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What Do Your Nails Say About Your Health?

Did you know that your nails can provide clues to your overall health? It is white here, light red there, or there are some ripples or bumps, which may be signs of physical illness. There are problems with nails, liver, lungs and heart. Read on to learn about the secrets that nails may reveal.


1. Pale nails


Very pale nails can sometimes be a sign of serious illness, such as anemia, congestive heart failure, liver disease, and malnutrition. Although they may have many other causes, pale fingers and toenails are a common sign of aging.


In a survey of patients over 60 years of age, nearly three-quarters of people had light, dull nails. However, pale nails may indicate that some people have more serious health problems.

2. White nails


If the nails are mostly white with dark edges, it may indicate a liver problem, such as hepatitis. There are many reasons why only one nail may turn partially or completely white, including injuries, some of which will be discussed later.


In any case, when all of your nails become the same abnormal white pattern, this indicates that you should see a doctor for further examination. White nails with a pink band on top of the nail bed are called Terry's nails, and they may indicate a serious health condition.


3. Yellow nails


One of the most common causes of yellow nails is fungal infection. As the infection worsens, the nail bed may retract and the nail may thicken and crack. The most common cause is fungal infection. Smokers may use tobacco to yellow their nails. If they resist treatment, your yellow nails may indicate psoriasis, thyroid disease or diabetes.


In rare cases, yellow nails may indicate a more serious condition, such as severe thyroid disease, lung disease, diabetes, or psoriasis.


4. Bluish nails


The bluish color of the nails may mean that the body is not getting enough oxygen. This may indicate a lung problem, such as emphysema. Some heart problems may be related to blue nails. One of the causes of blue nails is silver poisoning (purpura).


Because your nail beds have no skin pigments, they may be one of the first signs of silver deposits. As exposure to silver increases, this irreversible condition will get worse and may eventually appear in sun-exposed skin areas.


People who work with silver, including silver miners and silverware manufacturers, are at risk of suffering from silver syndrome. Some medicines may turn the nail bed blue. These include drugs used to fight malaria (antimalarials), drugs used for antipsychotics (phenothiazines) and drugs used to regulate heartbeat (amiodarone). The rosacea anti-drug minocycline seems to cause at least one case of blue nails.


5. Rippled nails


If the nail surface has ripples or depressions, it may be an early sign of psoriasis or inflammatory arthritis. Discoloration of nails is common. The skin under the nail may look reddish brown. Patients with fingertip dermatitis can see ripples on the nail surface. This may be the result of atopic dermatitis, irritant dermatitis or allergic contact dermatitis.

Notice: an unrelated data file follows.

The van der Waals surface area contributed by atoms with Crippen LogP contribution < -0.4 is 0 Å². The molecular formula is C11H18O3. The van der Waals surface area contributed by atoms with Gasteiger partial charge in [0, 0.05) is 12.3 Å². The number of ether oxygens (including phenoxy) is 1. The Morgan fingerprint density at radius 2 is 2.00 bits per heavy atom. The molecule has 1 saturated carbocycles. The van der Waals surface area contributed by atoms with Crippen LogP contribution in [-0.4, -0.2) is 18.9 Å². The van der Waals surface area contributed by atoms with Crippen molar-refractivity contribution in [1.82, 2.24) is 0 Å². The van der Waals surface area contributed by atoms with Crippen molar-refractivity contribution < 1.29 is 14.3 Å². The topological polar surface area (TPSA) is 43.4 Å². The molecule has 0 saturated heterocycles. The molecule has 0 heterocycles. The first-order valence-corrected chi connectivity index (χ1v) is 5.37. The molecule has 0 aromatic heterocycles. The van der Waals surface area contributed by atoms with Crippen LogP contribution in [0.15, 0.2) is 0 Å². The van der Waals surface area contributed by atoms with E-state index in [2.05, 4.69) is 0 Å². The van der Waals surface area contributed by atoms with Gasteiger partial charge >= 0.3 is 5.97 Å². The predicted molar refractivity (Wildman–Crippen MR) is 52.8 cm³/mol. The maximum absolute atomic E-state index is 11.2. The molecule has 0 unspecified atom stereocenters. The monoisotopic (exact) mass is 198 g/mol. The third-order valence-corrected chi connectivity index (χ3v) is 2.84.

6. Cracked or split nails


Dry, brittle nails often crack or split, which is related to thyroid disease. Due to fungal infection, it is more likely to rupture or split with a yellowish tint.


Often, the cause remains undiscovered, partly because there are too many potential causes. Brittle nails may be caused by drugs, nail injuries or many diseases or nutritional deficiencies.


When nails become brittle, the name dermatologists use may depend on how they split. When the nail starts to split horizontally, this condition is called onychomycosis. However, when they split along the direction of nail growth, this is called a leaky nail.

7. Puffy nail fold


If the skin around the nail appears red and puffy, it is called nail fold inflammation. This may be the result of lupus or other connective tissue diseases. Infection can also cause redness and inflammation of nail folds. Your treatment options depend on how you develop the condition.


Fluffy nail beds may react to certain pills or steroid creams. To know which one to use, consult your doctor. If you want to get rid of paronychia and get rid of it, consider avoiding water and harsh chemicals on your hands.


For example, see if you can use waterproof rubber gloves. Avoid putting your fingers in your mouth (for example, when sucking your thumb). Also, when you wash your hands, use a moisturizing lotion.


8. Dark lines beneath the nail


The black line under the nail should be checked as soon as possible. They are sometimes caused by melanoma, the most dangerous type of skin cancer. Since the color resides in the nail matrix under the nail folds, it is not possible to visualize the source of the color, which is usually the cause of anxiety for the patient and his doctor.


9. Gnawed nails


Nail biting may be just an old habit, but in some cases it is a sign of persistent anxiety and can benefit from treatment. Biting or picking nails is also related to OCD.


The most obvious is that chewing nails can make them look rough and rough. But other health problems may include intestinal parasites picked up from nails, jaw pain and dysfunction, nail fungal infections, and stomach infections caused by swallowing nail fragments. If you cannot stop, it is worth discussing with your doctor.